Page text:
By day, the right side of the Shaw restaurant is a sunny, self-service destination for baked goods, eye-openers including croissants, doughnuts and cupcakes but also model salads and sandwiches. Come evening, the left flank emerges as an eclectic dinner venue, with staff to take and deliver food that might read familiar but never tastes routine. Oh, there might be corn bread offered as a snack, but the muffins scream “pick me!” as much for the swipe of habanero butter flecked with honey crystals on the rim of the plate. Another carry-over from day to night (or right to left) is a chickpea stew. It tastes like a dip in the tropics, rich with coconut milk and red curry but also tangy from snipped sorrel. Optional toppings include nubby falafel that rank among the fluffiest around. Go for the upgrade, which is based on a recipe from the Lebanese grandmother of sous-chef Leena Ali, who followed her boss from Central Michel Richard, where he remains a partner.
The allure of the daytime script is not just variety, but the ability to get it, all of it, until 3 p.m. on weekdays. Torn between an egg sandwich and a pork bowl one day, I order (and relish) both dishes. The former features fluffy scrambled eggs that fit their glossy, griddled brioche bun to a T — nice detail, the shape — and enhancers of crisp bacon, cheddar cheese and what Deshaies calls “sexy sauce” (ketchup and mayonnaise whirled with cayenne and pickles). Superb in all ways, right down to the cloth napkin to erase any stains, the sandwich has stiff competition from a bowl of pulled pork and silky yellow peppers splayed on basmati rice with spark plugs of green olives and cilantro. The vibrant flavors summon a long-ago food memory. San Juan, I’m thinking.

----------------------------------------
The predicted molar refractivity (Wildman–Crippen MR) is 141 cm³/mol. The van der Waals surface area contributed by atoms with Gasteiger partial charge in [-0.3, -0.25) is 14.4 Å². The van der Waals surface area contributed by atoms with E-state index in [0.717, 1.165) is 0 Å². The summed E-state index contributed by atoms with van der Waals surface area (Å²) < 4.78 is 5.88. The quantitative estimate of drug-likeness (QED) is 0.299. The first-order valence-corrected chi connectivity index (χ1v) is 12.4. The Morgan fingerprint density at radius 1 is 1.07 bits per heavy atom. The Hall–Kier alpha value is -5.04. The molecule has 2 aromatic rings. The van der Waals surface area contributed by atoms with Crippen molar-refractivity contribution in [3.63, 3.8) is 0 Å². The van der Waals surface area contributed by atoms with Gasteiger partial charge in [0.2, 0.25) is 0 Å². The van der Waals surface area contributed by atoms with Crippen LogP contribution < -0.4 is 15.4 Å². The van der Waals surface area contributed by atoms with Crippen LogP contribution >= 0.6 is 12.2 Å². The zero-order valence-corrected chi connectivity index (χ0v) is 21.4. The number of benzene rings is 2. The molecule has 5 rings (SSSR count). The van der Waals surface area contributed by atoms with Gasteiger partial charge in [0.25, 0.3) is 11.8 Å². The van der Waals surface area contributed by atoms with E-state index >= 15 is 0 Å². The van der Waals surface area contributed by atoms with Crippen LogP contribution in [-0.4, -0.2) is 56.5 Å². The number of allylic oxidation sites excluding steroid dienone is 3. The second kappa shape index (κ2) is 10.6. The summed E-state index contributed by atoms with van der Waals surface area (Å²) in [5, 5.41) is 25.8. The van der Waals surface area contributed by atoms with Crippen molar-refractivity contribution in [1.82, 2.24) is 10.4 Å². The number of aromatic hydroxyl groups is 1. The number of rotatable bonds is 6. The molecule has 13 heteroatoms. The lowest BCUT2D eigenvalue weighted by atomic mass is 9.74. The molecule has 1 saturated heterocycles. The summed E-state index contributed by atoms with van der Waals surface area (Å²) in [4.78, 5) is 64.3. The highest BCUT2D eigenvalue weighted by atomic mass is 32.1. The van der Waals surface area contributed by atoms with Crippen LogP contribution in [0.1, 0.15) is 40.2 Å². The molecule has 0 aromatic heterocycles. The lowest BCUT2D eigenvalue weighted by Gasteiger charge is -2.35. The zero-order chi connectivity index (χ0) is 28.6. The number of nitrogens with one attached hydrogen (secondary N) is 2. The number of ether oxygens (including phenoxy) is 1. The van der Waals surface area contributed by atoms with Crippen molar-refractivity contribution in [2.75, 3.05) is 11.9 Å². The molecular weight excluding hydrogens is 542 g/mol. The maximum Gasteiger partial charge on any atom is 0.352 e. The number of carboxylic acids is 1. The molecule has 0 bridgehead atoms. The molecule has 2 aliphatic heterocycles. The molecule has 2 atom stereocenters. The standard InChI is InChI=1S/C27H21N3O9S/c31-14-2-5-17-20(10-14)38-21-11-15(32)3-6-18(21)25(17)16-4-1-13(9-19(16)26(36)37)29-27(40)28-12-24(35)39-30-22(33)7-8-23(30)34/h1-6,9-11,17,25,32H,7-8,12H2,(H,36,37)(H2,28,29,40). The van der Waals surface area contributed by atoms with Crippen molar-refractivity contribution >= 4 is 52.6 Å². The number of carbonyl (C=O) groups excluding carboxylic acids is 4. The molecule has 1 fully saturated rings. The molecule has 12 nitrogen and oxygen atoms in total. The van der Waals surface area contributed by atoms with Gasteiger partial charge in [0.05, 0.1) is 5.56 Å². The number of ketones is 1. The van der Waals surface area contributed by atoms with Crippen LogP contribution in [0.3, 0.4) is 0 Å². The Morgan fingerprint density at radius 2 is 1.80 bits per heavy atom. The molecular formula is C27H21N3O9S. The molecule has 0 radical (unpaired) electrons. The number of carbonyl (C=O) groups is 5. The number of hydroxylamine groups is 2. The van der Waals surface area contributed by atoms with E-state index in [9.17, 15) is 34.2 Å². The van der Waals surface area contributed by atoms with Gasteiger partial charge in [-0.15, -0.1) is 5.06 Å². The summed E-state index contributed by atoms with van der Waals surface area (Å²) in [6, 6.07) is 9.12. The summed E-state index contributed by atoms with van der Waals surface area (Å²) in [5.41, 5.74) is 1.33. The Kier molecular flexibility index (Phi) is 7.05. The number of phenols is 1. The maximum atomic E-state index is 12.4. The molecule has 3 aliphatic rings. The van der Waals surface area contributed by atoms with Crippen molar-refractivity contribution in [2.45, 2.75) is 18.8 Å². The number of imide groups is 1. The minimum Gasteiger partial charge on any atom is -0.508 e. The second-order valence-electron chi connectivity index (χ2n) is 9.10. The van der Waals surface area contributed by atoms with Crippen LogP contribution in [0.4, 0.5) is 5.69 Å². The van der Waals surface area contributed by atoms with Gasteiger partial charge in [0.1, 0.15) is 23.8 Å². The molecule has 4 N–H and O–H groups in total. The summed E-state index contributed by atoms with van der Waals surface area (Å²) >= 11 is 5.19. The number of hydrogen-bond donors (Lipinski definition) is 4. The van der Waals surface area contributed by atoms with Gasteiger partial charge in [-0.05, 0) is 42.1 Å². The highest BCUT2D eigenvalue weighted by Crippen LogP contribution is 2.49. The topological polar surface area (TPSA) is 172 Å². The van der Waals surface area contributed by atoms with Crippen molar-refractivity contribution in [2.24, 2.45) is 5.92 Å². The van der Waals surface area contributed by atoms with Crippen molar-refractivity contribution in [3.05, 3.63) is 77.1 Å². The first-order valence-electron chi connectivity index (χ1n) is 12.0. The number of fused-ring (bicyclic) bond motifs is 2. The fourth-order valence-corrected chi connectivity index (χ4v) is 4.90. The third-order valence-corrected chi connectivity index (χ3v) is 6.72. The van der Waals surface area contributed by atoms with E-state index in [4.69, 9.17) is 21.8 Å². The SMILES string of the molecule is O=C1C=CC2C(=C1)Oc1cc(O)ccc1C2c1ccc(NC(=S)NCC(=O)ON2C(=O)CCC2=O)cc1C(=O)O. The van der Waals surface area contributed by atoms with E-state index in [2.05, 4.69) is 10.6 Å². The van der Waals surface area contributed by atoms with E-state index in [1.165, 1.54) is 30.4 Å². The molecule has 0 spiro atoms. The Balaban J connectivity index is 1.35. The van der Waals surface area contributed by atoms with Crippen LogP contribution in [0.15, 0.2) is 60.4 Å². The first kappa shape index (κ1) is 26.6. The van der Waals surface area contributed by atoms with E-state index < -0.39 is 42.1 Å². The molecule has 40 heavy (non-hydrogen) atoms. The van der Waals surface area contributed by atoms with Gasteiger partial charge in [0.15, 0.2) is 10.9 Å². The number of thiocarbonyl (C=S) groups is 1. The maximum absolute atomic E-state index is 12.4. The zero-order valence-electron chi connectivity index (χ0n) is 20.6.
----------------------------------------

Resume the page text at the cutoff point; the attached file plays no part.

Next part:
Unconventional Diner benefits from a staff that has worked under Deshaies for years and masters much of what exits the kitchen. Fried chicken is worth ordering as much for its divine cheddar-chive biscuit and pepper-stoked “granny” gravy as for the brined half chicken, whispering of mustard and paprika in its golden coat. Good taste is a constant here, but so is presentation. I appreciate the little bottle of homemade hot sauce with the fried chicken and the pasta in alphabet shapes in the chef’s chicken soup, which also floats light, green-with-scallions matzoh balls.
Diner food isn’t known for its lightness, but keep the name of Deshaies’s restaurant in mind. Crisp, miso-glazed salmon with a buttery fan of sliced zucchini and a dot of lemon gel on the plate — a mouth-puckering condiment that can be used on fish or vegetable — is elegant in its simplicity. The gel plays the role of a brooch on the proverbial little black dress. You don’t need the accessory, but it helps make a bigger splash.
Lasagna with Swiss chard is generous and cheesy but a lesser draw amid the multitude of superior main courses. Indeed,
my quibbles are mostly on the sweet side, and during the day. Macarons are one-dimensional (where’s the light crackle?), and a vanilla “birthday” cupcake with sprinkles was a ringer for a supermarket version the afternoon I tried it.
The owner says a tight budget forced him to come up with his own interior look. A glance around Unconventional Diner shows him to be just as adept with a color wheel as with a chef’s knife. Check out the sea-foam booths in the 90-seat main dining room and the graffiti-like art that borrows from Keith Haring. As for the 45-seat day space, outfitted with comfy pink-orange banquettes, the wallpaper in the back seems to take its cue from Andy Warhol.
When Unconventional Diner was still a gleam in the chef’s eye, he told The Post, “I want to do
a diner, but I also want the freedom to do whatever I want.” Complete authority. When the clever Deshaies is cooking, I’ll buy that.